About halfway through the song it goes into this great vocal melody with a reverse reverb effect bathing Peter’s voice. Its pure pleasure for my ears, and the subtle guitar accents in the background only heighten the level of sonic bliss.

World Coming Down

What can I say about this song that hasn’t already been expressed by numerous years of agonizing self loathing? Its one of those tracks I consider to be so good, it hurts.

Confessions of a Stubborn Music Fan

Many times when Im shooting the shit with my metalhead friends, we often discuss what bands are up to these days. A segment of the conversation often revolves around older metal bands who continue to release new albums, and how much they suck. It used to be easy for me to condemn them so quickly. I didn’t really think twice about why I was saying such harsh words about these bands I was raised on from an early age. The core of my argument was simple, I love their older albums, and the new ones don’t sound like that, so I hate it. Fair enough, right? It wasn’t until I recently started breaking down this argument in my head when it dawned on me that my judgement could potentially be too arrogant and harsh.

I could use Metallica for example sake, but since my musical career has been more influenced by underground bands, I’ll use the Swedish melodic masters, In Flames. Their first few albums were astounding to me at a young age, as Id heard nothing like them at the time. The Jester Race was my first introduction, and I was absolutely hooked right from the very first note. The band inspired everything I did with my own music, from how I screamed into a microphone to how I tuned my guitar. As the years passed by, I released more albums that sounded less like In Flames and more like myself. I was becoming my own artist. At the same time, In Flames was releasing more albums, and coincidentally they too sounded less like In Flames. Strange, isn’t it?

Zoning out in my room during my youth, I didn’t just listen to these early In Flames albums, I absorbed every molecule of them like a sponge. I studied and obsessed over the technique, the production, the lyrics, and everything in between. So needless to say, I was a good representative of their fan base. However, when they moved on from that original sound and started to explore progression as any artist naturally does, I took it personally. I was selfish, and claimed their sound as my own, as if it belonged to me. I was angry that they dared to change what originally inspired me as a musician. As I mentioned earlier, my friends and I would constantly sit around dissing the band for their new approach to heavy metal. Looking back on this time makes me some what ashamed now, as it was such a selfish way to act towards a band I owed so much gratitude towards.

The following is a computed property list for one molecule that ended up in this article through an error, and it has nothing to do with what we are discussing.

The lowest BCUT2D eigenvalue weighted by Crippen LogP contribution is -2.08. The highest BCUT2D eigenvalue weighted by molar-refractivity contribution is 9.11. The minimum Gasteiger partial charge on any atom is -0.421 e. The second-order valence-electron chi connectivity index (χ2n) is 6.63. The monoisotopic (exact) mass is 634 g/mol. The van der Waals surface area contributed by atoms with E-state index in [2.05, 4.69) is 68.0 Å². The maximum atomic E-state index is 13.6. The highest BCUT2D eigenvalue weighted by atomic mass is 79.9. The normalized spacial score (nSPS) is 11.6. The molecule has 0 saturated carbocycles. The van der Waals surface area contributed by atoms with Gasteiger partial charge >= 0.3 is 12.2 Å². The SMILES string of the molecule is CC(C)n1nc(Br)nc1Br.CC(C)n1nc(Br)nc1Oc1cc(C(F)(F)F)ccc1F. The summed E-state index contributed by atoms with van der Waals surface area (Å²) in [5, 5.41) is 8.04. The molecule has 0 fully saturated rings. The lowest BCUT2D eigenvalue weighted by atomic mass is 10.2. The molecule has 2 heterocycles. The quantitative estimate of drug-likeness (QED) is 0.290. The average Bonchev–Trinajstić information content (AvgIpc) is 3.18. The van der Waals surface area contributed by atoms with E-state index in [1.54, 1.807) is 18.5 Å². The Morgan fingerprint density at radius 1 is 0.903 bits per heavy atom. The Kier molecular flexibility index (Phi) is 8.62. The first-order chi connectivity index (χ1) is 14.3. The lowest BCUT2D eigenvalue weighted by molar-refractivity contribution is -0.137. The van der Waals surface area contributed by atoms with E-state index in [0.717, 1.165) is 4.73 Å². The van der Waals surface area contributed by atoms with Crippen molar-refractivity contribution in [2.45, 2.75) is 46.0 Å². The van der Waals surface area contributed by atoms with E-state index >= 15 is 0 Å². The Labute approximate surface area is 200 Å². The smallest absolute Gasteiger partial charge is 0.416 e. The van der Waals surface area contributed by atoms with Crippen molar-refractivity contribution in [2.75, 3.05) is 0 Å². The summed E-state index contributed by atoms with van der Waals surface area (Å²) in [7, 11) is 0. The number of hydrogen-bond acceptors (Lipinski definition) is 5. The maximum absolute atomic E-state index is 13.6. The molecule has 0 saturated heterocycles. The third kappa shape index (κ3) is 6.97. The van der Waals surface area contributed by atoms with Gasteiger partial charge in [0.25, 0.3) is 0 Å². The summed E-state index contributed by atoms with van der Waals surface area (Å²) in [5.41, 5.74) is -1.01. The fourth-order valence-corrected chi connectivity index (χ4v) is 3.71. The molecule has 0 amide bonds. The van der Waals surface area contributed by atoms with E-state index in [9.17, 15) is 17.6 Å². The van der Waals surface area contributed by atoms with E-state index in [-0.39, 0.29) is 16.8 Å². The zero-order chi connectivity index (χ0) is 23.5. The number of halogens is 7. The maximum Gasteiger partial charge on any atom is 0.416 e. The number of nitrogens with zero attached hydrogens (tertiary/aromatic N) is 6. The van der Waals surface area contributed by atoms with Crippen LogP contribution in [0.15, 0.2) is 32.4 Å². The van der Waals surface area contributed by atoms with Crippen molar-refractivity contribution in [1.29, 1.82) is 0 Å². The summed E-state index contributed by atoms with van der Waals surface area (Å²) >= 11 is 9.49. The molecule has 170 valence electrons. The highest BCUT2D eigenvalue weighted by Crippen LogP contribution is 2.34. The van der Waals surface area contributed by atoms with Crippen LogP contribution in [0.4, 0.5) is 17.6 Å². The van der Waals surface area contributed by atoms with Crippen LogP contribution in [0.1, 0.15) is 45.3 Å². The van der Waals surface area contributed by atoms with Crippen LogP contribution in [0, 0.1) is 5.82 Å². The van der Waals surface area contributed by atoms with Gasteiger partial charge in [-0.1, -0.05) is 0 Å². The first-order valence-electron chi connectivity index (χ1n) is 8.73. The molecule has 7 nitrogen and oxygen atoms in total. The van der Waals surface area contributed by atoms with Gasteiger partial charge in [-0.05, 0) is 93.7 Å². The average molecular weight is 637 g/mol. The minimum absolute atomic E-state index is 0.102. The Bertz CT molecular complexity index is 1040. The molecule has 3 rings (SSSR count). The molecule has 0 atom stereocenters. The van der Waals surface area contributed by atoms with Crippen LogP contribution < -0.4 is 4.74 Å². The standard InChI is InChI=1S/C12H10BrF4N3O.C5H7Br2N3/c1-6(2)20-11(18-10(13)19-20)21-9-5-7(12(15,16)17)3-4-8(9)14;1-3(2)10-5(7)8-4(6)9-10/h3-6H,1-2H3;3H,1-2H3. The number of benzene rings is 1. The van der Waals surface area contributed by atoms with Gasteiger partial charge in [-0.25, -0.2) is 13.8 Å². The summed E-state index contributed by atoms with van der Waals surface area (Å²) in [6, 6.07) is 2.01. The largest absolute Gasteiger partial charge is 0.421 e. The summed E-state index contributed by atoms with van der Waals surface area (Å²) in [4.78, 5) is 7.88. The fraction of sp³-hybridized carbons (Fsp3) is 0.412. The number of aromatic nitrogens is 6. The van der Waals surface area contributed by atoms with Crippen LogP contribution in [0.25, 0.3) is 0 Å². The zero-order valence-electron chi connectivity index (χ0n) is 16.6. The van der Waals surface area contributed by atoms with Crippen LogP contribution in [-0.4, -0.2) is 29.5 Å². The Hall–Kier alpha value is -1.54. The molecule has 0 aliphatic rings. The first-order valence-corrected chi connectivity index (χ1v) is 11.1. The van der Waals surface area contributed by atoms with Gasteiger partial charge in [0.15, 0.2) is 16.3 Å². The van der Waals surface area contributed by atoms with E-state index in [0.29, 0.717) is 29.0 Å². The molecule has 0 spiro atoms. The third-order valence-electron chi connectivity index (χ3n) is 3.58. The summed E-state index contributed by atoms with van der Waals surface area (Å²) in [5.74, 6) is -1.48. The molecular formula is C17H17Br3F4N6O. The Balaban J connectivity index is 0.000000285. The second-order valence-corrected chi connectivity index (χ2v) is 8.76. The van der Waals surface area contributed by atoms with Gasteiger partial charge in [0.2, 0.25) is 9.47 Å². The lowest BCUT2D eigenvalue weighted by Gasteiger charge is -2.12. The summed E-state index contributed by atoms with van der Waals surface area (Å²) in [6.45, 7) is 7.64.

Writing is very therapeutic to me, so as I sit here typing this article Im trying to piece together why I acted like this towards one of my favorite bands. The idea stemmed from a Twitter post I saw earlier today where In Flames released a new song. Upon listening, I was instinctually triggered to respond like I used to in the past, but I stopped myself. I took a step back and decided to reflect on why I was so quick to judge. After jotting down the majority of this article I went back and listened again, and…well, it still sucked. I just couldn’t get into it. However, I did not feel the same enraged jealousy that I did in the past. Perhaps its because Im a fellow musician, and can relate to their motivation towards less repetition and more innovation. Whatever the reason, I can no longer knock these guys for doing what they do.

In Flames have achieved massive success in the metal community, and their legacy will forever be imprinted on other bands and artists for as long as distorted guitars crack through our speakers. They transformed the way we hear heavy music, and inspired countless musicians to create new and exciting records that in turn will inspire people the same way In Flames inspired them. Just because I don’t like their new material or the direction the band is headed in does not in any way shape or form negate their contributions and achievements. If I continued with such a stubborn attitude, how would that reflect on my own musical career? How would I respond if fans started saying I sucked because my new album doesn’t sound like my old one? Thanks to this article, and the ability to vent my thoughts here, I have a new understanding of how to embrace such a divisive topic.

Music, like any form of art, is highly subjective. You’re always going to find people who love what you hate, and hate what you love. There are still going to be hordes of old Metallica fans saying the band sold out with the black album. Just like there are still going to be hordes of new Metallica fans saying they love Death Magnetic more than Master of Puppets. Whether you love it or hate it, the music is going to outlive us all. I used to side with the idea of spreading such vitriol towards these bands in the hopes of stopping them dead in their tracks. The only thing such stubbornness ever stopped, was my ability to recognize the true magnitude behind the bands I have so much respect for.

How I Lost and Found My Creative Motivation

An idea is born within your twisted little head, and suddenly all is well with the world. You’ve cracked the code to the ultimate solution that will cure your creative slump. You begin to set foot on this journey into your newfound world of ideas, only to find the landscape ahead of you is plagued with desolation. You can see your destination far in the distance, but the path to get there is completely abandoned. You’ve entered a void of creative motivation, and are about to dive head first into a pit of bland mediocrity.